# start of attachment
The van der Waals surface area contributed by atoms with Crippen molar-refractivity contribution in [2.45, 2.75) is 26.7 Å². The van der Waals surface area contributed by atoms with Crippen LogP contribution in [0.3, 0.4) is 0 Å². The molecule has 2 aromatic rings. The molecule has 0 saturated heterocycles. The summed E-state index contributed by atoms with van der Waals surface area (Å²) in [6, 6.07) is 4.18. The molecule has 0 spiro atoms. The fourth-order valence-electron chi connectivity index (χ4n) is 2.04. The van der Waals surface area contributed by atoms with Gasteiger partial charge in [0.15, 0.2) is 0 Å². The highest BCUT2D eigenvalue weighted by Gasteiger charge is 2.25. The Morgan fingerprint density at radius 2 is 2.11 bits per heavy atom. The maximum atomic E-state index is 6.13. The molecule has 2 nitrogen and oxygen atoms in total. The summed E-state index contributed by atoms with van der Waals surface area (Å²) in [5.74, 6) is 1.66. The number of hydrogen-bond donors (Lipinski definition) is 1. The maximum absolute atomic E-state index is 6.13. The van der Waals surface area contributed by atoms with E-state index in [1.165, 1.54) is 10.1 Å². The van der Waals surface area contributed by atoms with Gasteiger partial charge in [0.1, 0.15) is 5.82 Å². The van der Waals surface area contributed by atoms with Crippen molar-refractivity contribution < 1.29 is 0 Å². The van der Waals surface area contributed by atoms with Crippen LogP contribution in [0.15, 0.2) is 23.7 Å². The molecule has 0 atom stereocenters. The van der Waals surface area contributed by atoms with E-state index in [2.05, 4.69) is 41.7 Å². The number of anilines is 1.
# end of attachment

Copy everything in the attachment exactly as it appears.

The van der Waals surface area contributed by atoms with Crippen molar-refractivity contribution in [2.45, 2.75) is 26.7 Å². The van der Waals surface area contributed by atoms with Crippen LogP contribution in [0.3, 0.4) is 0 Å². The molecule has 2 aromatic rings. The molecule has 0 saturated heterocycles. The summed E-state index contributed by atoms with van der Waals surface area (Å²) in [6, 6.07) is 4.18. The molecule has 0 spiro atoms. The fourth-order valence-electron chi connectivity index (χ4n) is 2.04. The van der Waals surface area contributed by atoms with Gasteiger partial charge in [0.15, 0.2) is 0 Å². The highest BCUT2D eigenvalue weighted by Gasteiger charge is 2.25. The Morgan fingerprint density at radius 2 is 2.11 bits per heavy atom. The maximum atomic E-state index is 6.13. The molecule has 2 nitrogen and oxygen atoms in total. The summed E-state index contributed by atoms with van der Waals surface area (Å²) in [5.74, 6) is 1.66. The number of hydrogen-bond donors (Lipinski definition) is 1. The maximum absolute atomic E-state index is 6.13. The van der Waals surface area contributed by atoms with E-state index in [1.165, 1.54) is 10.1 Å². The van der Waals surface area contributed by atoms with Gasteiger partial charge in [0.1, 0.15) is 5.82 Å². The van der Waals surface area contributed by atoms with Crippen molar-refractivity contribution < 1.29 is 0 Å². The van der Waals surface area contributed by atoms with Crippen LogP contribution in [0.15, 0.2) is 23.7 Å². The molecule has 0 atom stereocenters. The van der Waals surface area contributed by atoms with E-state index in [2.05, 4.69) is 41.7 Å². The number of anilines is 1.